The FinePix runs on two AA batteries; it has a 4x optical zoom lens starting out at a fairly wide angle; although it’s a point-and-shoot camera, it will save RAW (uncompressed) files; and it captures images with a wide dynamic range. Tested resolution hit the limit of PC’s test target. The camera’s quick to boot up but slow (4.7 seconds) to recycle.
Ten colors, eight gigabytes, four ounces (well, 3.8), $250. That’s the new Creative Zen MicroPhoto, and it’s a strong competitor as an MP3 player and occasional photo viewer. It’s compact (2x3.3x0.7"), the 1.5" color screen uses OLED technology, offering vivid colors and wide viewing angles. The device meets MS PlaysForSure DRM standards for protected WMA files—but it doesn’t support lossless compression formats or Audible.com content (yet). Sound quality was very good; the rechargeable batter lasted about 15 hours. An FM tuner is included, and you can record from FM. The control pad glows in the dark. PC Magazine gives it an Editors’ Choice.
PC Magazine looks at two one-terabyte external hard drives in a full-page April 11, 2006 review, giving the Editors’ Choice to Maxtor’s $900 OneTouch III Turbo (over Iomega’s $800 XL Desktop Hard Drive), partly because it’s smaller, partly because you can configure its two internal 500GB drives as a 500GB RAID 1 subsystem, offering good backup security. Unfortunately, the disks aren’t removable.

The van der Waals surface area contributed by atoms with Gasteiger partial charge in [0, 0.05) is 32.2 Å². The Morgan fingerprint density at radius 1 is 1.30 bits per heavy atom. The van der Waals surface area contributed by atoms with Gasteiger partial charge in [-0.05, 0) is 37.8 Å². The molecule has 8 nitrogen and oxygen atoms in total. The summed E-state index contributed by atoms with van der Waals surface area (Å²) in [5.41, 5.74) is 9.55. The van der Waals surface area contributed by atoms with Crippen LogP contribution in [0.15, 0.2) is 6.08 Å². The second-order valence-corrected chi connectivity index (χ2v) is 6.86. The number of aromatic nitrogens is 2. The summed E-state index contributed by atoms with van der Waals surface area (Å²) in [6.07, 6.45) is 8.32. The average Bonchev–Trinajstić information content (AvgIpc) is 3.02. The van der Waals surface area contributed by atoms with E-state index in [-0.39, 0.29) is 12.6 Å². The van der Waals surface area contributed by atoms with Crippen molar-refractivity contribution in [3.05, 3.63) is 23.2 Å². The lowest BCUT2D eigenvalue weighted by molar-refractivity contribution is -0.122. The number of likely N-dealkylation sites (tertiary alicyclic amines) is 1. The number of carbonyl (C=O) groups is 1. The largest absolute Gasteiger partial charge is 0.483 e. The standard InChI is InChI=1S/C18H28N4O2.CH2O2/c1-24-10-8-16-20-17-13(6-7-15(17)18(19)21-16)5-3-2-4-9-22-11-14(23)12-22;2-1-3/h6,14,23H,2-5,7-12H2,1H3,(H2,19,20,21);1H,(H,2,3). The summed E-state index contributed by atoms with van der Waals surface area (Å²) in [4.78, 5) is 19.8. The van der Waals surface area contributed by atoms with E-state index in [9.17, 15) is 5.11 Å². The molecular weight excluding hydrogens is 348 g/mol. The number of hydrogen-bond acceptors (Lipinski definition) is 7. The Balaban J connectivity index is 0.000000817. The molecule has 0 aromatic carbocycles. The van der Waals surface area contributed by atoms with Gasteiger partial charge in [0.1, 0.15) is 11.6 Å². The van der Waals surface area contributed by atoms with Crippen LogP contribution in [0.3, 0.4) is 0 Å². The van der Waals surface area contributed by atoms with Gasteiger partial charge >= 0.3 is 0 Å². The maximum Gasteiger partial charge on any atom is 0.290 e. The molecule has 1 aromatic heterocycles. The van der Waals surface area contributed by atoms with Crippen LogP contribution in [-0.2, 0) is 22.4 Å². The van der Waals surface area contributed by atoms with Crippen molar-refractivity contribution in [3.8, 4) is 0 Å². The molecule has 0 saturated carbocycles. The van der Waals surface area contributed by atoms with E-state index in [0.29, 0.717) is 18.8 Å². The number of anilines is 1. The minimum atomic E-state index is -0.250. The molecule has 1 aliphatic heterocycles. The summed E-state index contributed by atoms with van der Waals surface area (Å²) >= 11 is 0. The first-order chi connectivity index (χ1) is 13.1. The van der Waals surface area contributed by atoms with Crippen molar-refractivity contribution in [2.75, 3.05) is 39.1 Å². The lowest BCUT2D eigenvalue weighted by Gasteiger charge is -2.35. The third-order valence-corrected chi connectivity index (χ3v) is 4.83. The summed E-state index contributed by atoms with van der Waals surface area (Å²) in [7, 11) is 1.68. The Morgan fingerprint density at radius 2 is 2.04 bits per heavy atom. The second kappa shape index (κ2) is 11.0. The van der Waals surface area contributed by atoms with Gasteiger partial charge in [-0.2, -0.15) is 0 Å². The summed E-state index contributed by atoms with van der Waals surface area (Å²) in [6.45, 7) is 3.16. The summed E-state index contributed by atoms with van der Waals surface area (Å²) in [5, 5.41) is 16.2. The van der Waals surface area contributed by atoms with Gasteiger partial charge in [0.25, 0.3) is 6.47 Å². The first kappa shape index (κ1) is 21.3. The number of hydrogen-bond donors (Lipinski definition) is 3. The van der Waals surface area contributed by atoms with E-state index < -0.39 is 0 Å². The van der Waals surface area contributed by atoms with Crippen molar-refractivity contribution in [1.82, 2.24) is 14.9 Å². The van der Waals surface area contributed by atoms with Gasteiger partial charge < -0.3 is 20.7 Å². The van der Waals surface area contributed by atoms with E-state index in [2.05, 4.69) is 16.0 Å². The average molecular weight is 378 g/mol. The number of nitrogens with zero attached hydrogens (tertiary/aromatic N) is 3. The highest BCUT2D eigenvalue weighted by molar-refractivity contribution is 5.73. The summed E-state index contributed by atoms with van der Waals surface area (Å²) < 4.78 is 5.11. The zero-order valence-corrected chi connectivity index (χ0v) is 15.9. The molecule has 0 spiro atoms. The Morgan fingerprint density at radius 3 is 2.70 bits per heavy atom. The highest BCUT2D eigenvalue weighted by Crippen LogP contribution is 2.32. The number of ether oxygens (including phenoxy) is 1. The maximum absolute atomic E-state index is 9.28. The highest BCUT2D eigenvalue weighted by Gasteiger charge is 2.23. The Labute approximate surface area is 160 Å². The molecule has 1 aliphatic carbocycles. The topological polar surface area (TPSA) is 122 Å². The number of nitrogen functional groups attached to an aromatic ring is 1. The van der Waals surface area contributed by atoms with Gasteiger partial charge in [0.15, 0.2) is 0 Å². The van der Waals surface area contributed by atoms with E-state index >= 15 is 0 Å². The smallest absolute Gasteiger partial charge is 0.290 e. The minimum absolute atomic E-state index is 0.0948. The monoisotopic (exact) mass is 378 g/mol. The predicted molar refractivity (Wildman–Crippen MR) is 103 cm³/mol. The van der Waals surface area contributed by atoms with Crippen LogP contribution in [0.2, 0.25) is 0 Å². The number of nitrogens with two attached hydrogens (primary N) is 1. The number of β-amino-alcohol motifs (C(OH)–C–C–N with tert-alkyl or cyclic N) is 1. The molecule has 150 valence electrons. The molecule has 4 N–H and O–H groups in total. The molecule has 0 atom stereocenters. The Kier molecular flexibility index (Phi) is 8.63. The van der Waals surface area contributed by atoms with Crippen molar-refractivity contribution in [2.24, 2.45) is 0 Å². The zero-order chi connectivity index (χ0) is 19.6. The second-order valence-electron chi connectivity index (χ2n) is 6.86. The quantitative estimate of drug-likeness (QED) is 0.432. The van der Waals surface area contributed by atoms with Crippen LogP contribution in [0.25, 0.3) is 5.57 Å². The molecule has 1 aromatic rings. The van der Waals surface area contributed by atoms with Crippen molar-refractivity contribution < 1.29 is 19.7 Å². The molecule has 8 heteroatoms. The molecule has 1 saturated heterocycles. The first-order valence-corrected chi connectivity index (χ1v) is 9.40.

There’s a true peculiarity in the first paragraph of the review, given PC Magazine’s reputation as the premiere PC journal:
So how much is a terabyte, really? Well, besides the abstract notion of its being 1 million kilobytes…
I’m certain that PC Magazine employs copy editors. Those editors should be knowledgeable enough to know that one million kilobytes is a gigabyte. A terabyte is one million megabytes or a thousand gigabytes or one billion (U.S. billion) kilobytes.
Both interesting and a little peculiar, this product looks like a plausible solution to some public library problems—and the first time I heard about it, at least, was from a blogger in Queensland, Australia: Deb, the Real Public Librarian.
She calls them the “towers of terror,” and the five-high stacks in the photo are a bit terrifying. They store optical discs, CDs or DVDs, 100 to a unit, under computer control. In a way, they’re like Sony’s megajukeboxes (but only 100 discs, not the 400 that a Sony unit can hold)—but designed to retrieve and eject discs, not play them. For libraries that find theft too much of a problem to have actual CDs and DVDs on the shelves, Disc Stakka systems may be more compact, retrievable and secure than having binders full of sleeved discs behind the counter.
They’re not ideal, and her post notes reasons why. They may have started in Australia, but Imation offers them in the U.S. as well. (Imation’s not a fly-by-night; it began as the data media arm of 3M.) I see online store prices around $110 U.S. as of this writing.